10 May 2006

The Music of Language

Like a lot of Americans – and despite being born in Texas and having lived in Minnesota – I think I mostly labored under the awful American myth that an 'accent' is something one does or does not have, that it is a deviation from some norm of plain American English. Perhaps I refused to question the myth because I truly was just a bit traumatised as a child by my own accent. I grew up in a rural mountain community in southern Colorado. Folks from my home town hate Texans; it's their raison d'etre. You wave at every car that passes with a local Colorado license plaet (VE, back in the day), you ignore the non-local Colorado plates, and you glare menacingly at the Texas plates. And thus, I desired to 'not have an accent', and over the years (coupled with never mentioning where I was born) I mostly succeeded. In college, some friends found out that I was born in Texas, or they heard my father speak, and the notion that 'my accent would come out' while talking on the phone to my parents became an oft-repeated joke. It was friendly and good-spirited joking, but I suppose it also tapped into that terrible feeling when I was 8, being the subject of Coloradon xenophobia. And maybe this is why I continued not to question the myth of the 'accent' in America (maybe it's why I'm so relentless in mastering the Minnesota accent, so that I can make fun of soemone else).

Having lived in the UK for 9 months now, I can say this about the American notion of 'accent': it's complete rubbish. Living here in Wales has provided a wonderful education in learning to hear the music of language. This post wrote itself in my head while walking home from the University yesterday, after spending 3 hours in a department meeting. I spent the meeting listening mostly to a German accent and an Irish accent. These two central voices where complemented by a choir of English accents. But an English accent is not a singular thing: the Oxfordshire accent of one colleague is quite distinct from others. And just as it's crucial to stress that I don't live in England (it's Wales, dammit!), I also don't live in a place where one hears an English accent constantly (there's no such thing as a British accent). The students and shopkeepers are mostly from Wales, and they sound nothing like my colleague from Bath. I'm now at the point that I can sort out English/Scottish/Welsh/Irish/English City. That last category has multiple sub-categories (London, Manchester, Birmingham, Newcastle), but my ear is not good enough to distinguish the subcategories. I just know the difference between an upper class English accent and my student from south London. Then there are the students from mid-Wales whose parents moved from London, but that's out of my league (and was only explained to me by my colleague).

Like any skill in reading (seeing and hearing are other variants of reading for me), learning this one has allowed me to notice things I wouldn't have noticed in the past - like the fact that 'Jeff' on Coupling is Welsh. It's never mentioned explicitly in the show, but he has a Welsh accent, and this plays into his character type.

Then, of course, there's the strangest accent of all – American! Very few folks at the University are from the States, and almost no one in town is. So it literally stops me in my tracks when I hear an American accent. It sounds so flat, so clangy; it's piercing and bounces off the hallways in a noticable manner. Above all, and this is what destroys the myth so thoroughly, it's distinctive. Nothing else sounds like an American accent.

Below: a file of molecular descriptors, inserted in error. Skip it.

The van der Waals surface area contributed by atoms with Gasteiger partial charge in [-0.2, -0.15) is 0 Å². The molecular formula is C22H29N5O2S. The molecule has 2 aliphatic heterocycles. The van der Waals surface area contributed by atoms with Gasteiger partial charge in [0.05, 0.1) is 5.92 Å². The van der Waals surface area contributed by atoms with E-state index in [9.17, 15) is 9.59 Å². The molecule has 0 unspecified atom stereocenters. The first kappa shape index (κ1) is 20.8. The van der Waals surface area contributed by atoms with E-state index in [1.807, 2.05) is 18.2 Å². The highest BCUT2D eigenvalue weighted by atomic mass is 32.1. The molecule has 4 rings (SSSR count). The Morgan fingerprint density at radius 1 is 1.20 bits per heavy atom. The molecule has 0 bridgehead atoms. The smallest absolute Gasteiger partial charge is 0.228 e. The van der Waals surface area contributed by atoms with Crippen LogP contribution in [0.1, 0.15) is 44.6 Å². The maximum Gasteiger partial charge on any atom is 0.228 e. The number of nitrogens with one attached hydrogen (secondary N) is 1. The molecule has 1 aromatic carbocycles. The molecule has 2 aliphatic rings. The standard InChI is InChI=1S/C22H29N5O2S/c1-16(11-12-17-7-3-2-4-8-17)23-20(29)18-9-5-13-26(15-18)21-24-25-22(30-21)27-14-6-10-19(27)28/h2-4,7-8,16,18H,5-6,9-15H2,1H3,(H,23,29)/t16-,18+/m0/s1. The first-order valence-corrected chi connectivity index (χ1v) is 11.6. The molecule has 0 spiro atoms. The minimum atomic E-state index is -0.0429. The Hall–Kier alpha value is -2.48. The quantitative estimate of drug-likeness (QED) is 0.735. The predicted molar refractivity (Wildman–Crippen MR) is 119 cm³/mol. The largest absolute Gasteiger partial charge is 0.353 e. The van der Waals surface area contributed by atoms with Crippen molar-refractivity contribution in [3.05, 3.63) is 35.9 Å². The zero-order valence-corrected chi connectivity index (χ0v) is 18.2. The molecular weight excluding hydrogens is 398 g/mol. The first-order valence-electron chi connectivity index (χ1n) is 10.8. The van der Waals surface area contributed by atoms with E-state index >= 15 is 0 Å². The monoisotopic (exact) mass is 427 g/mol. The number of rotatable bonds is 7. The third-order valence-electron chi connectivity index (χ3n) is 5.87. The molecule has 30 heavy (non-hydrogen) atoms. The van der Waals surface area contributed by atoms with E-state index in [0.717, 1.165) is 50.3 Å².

dan said...

I've heard you talk a lot (though not in a while), and I never heard a bit of an accent. How fun to know you had to rid yourself of a whole Texas thang!

When I lived in Dublin for a few months, people often responded to my American accent favorably. However, when I heard other American accents -- the minority there, obviously -- I noted how harsh and "clangy" it sounded. It was usually an aggressiveness, actually, which was less an accent than a style, but it's tough to differentiate. I'll note, too, that mine was very much the typical, especially in class: where other students were soft spoken and needed a lot of coaxing to participate in group discussions, I typically had trouble shutting myself up.

Anyway, one friend that I met out in the clubs of Dublin was walking me home one night after some drinks, and decided to start impersonating the American accent. In his interpretation, it was a very Californian surfer-dude Keanu-Reeves-in-Bill-and-Ted's-Excellent-Adventure sort of thing, despite the fact that I spoke nothing like that (as a life-long Washington-DC-metro-area resident). When he did his routine to a female passer-by, she complimented his accurate impersonation. I tried to explain that his was one very specific dialect, but he paid no mind. It amused me that the surfer-dude was the quintessential American accent to him.

Rebecca said...

Right--much like the cockney is the 'typical British accent' when amateur Americans try it on. My Australian father peppers his Americanized language with surferisms. Not sure if that's just because I watched Bill & Teds about a million times, and can't resist a Keanu Reeves movie just to see when and how he inflects his 'whoa' this time. Full disclosure: I think it started when we as a family watched Square Pegs. Oh yes. Reachin' back into the 80s. Awesome, dude.

dan said...

On an unrelated note, I basically had sex with Keanu Reeves when I visited LA in March. He was sitting outside of a cafe and I walked right by him twice. The second time he made direct eye contact with me. Duuude!